death of child=Manslaughter…….unfortunately no DA is going to have the guts to impanel a grand jury to indict them……..

  • scott ny'er

    good for him. Hopefully other big name “stars” will follow suit, since that’s what the American public needs. They follow stars like lemmings.

  • Freeman

    This guy is awesome!

  • DeAnimator

    Good for Paul Haggis. One of the only Scientology members with a brain and apparently, a moral conscience.

  • jojococoa

    crash was still terrible.

  • Brian

    Did you see that Mormons and Baptists? People can put fairness and equality before religion. Who’s next?

  • Chauncey

    @ Brian

    If people put reason before anything like believing in religion, homophobia wouldn’t be a problem. You cant put fairness and equality before religion…its really incompatible when u get down to it.

  • William Day

    Hahahahahaha! Joyous day! One question: What operating level was Haggis? With all these rumours about brainwashing and cult activity within Scientology, it’ll be interesting to see if Haggis is willing to talk about what exactly he experienced during his thirty five years with the Church. If you are familiar with Operation Clambake, there have been many reports about harrassment of people who try to leave…

  • rudy

    Now I have to wonder if Scientology’s influence helped steal Brokeback Mountain’s Oscar and handed it to the wretched Crash.
    Maybe Marriage Equality should stage kiss-ins in front of the cult’s recruitment center.

  • tarxien

    But it took him 35 years???
    What a waste of his life.
    All religions are a waste of time, but scientology is so obviously nonsense, it’s difficult to understand how anyone can spend 5 minutes on it.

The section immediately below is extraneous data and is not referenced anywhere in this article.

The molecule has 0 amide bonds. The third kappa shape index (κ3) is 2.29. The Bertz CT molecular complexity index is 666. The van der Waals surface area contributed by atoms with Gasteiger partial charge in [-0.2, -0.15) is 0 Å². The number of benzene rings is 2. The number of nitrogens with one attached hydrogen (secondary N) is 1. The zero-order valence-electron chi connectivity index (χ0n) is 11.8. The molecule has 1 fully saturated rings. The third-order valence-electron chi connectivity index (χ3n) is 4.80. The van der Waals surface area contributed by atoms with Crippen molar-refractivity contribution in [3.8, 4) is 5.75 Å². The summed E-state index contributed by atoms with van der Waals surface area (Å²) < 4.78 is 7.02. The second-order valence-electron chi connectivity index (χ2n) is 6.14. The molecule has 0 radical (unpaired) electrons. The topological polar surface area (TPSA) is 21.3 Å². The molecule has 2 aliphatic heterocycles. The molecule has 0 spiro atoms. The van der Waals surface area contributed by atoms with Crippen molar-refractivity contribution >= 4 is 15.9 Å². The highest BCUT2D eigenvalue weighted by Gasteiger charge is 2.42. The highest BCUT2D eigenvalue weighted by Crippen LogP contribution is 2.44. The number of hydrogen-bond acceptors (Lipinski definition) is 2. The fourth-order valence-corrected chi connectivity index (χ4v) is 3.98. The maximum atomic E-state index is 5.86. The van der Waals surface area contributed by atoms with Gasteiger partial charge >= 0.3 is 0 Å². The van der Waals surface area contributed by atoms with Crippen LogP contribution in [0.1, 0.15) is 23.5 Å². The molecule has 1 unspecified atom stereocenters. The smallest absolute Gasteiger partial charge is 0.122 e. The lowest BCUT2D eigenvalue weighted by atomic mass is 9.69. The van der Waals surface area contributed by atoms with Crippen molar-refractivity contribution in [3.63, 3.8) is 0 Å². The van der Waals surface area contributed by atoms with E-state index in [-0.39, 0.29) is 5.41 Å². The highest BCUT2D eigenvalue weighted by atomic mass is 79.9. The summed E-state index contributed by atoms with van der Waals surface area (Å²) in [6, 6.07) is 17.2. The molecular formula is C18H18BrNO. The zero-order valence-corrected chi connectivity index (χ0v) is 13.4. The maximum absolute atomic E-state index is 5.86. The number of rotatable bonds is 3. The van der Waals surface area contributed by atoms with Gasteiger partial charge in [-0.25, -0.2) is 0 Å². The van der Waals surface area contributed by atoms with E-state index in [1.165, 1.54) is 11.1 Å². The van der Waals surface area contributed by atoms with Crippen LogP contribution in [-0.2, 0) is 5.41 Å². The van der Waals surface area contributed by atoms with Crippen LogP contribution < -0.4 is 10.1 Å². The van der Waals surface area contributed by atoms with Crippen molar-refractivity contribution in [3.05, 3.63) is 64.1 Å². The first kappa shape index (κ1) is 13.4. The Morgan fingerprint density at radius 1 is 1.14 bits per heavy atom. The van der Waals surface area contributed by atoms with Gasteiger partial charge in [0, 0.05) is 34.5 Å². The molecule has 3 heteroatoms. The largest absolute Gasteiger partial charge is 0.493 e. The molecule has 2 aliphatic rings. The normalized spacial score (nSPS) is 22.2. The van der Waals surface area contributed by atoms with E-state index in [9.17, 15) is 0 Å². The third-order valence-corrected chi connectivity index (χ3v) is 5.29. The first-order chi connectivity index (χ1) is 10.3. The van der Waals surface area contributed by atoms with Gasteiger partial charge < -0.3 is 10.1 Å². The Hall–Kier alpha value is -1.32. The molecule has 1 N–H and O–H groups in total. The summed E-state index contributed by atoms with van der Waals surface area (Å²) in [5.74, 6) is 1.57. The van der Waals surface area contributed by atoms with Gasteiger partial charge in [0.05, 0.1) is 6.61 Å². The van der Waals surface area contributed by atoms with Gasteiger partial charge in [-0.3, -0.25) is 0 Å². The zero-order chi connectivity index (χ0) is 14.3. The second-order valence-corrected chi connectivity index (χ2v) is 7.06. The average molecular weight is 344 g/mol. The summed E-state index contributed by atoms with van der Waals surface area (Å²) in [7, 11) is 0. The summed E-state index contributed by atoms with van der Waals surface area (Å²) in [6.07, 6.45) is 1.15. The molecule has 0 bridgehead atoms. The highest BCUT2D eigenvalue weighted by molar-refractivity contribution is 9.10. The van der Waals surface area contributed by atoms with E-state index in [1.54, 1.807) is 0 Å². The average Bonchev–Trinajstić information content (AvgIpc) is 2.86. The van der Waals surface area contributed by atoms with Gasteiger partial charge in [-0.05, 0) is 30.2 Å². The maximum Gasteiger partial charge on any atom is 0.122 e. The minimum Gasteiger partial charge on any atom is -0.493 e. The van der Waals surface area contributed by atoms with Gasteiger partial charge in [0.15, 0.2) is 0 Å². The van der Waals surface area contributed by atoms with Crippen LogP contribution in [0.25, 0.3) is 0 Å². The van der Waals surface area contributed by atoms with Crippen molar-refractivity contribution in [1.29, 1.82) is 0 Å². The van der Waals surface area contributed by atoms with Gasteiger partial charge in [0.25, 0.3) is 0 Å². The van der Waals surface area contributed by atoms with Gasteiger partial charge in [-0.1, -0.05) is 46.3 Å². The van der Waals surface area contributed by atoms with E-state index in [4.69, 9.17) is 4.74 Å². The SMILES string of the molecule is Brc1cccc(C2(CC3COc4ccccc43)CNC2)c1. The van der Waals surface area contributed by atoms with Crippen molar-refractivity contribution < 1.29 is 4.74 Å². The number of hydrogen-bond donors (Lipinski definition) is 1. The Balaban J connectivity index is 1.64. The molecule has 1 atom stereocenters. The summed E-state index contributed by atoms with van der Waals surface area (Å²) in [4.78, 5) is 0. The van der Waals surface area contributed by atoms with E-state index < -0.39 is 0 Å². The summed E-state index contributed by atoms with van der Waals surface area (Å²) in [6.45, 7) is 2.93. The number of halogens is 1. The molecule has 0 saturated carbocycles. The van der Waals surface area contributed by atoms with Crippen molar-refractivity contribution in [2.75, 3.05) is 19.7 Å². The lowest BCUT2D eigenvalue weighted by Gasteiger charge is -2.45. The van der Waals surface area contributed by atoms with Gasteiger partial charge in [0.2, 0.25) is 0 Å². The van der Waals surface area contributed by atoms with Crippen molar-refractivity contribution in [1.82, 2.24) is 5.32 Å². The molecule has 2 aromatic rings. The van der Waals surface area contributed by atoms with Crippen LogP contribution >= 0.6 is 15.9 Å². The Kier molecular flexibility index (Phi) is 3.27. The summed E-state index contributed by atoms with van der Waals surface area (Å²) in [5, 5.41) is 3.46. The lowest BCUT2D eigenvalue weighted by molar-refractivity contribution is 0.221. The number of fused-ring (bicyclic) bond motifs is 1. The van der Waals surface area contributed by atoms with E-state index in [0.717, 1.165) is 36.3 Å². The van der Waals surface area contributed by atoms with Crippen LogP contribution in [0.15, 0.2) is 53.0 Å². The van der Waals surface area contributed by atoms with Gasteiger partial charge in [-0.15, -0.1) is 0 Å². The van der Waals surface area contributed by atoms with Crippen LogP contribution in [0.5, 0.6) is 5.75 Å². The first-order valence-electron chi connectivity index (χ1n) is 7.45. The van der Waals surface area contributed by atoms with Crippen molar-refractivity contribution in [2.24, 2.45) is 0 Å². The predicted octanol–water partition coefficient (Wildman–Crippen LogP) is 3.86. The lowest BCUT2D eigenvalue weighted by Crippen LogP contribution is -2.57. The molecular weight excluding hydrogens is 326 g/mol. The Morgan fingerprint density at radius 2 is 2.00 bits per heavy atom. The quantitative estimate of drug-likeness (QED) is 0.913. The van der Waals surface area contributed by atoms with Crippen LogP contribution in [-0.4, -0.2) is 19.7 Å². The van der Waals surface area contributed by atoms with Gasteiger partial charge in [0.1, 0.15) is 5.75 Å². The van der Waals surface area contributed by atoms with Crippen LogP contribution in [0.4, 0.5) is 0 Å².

• WillBFair

    Sweet. I especially like that a straight guy is defending us.
    Scientology is totally out there, which shows how stupid actors are. From personal experience, I can say they’re second only to models.
    Religion and fairness are not incompatible. I’ve done charity work for most of my adult life, with tons of liberal christians. I haven’t seen many free thinkers doing such work. Probably their too busy with the mental masturbation on Sam Harris’ blog.
    Maybe you should tell homeless people being fed and housed by christians what a waste of time religion is. Too bad you weren’t around to explain things to the abolitionists.

  • Merv

    Homeless people fed and housed by Christians?! Don’t make me laugh. These people contract with the government to deliver government-funded services. Most of Catholic Relief Services money comes from the government. We pay for it, they take credit, and skim off a fee. Nice racket if you can swing it.

  • WillBFair

    @ Merv.
    Nice cherry picking of the record to trash the church. It’s an old game, popular with ‘rationalists’ who rely heavily on rhetorical tricks.
    Some cash comes from the government. So what. They use it with volunteers to feed and warehouse the most vulnerable. And plenty of other programs use private money. I know, because I’ve worked for them. If you had ever lifted a finger for the oppressed, you’d know better than to make such an accusation. The point is to relieve the sufferings of others, not run a scam. That you can call such work a racket creeps me right out.

  • Brian NJ

    What a set.

  • Louanne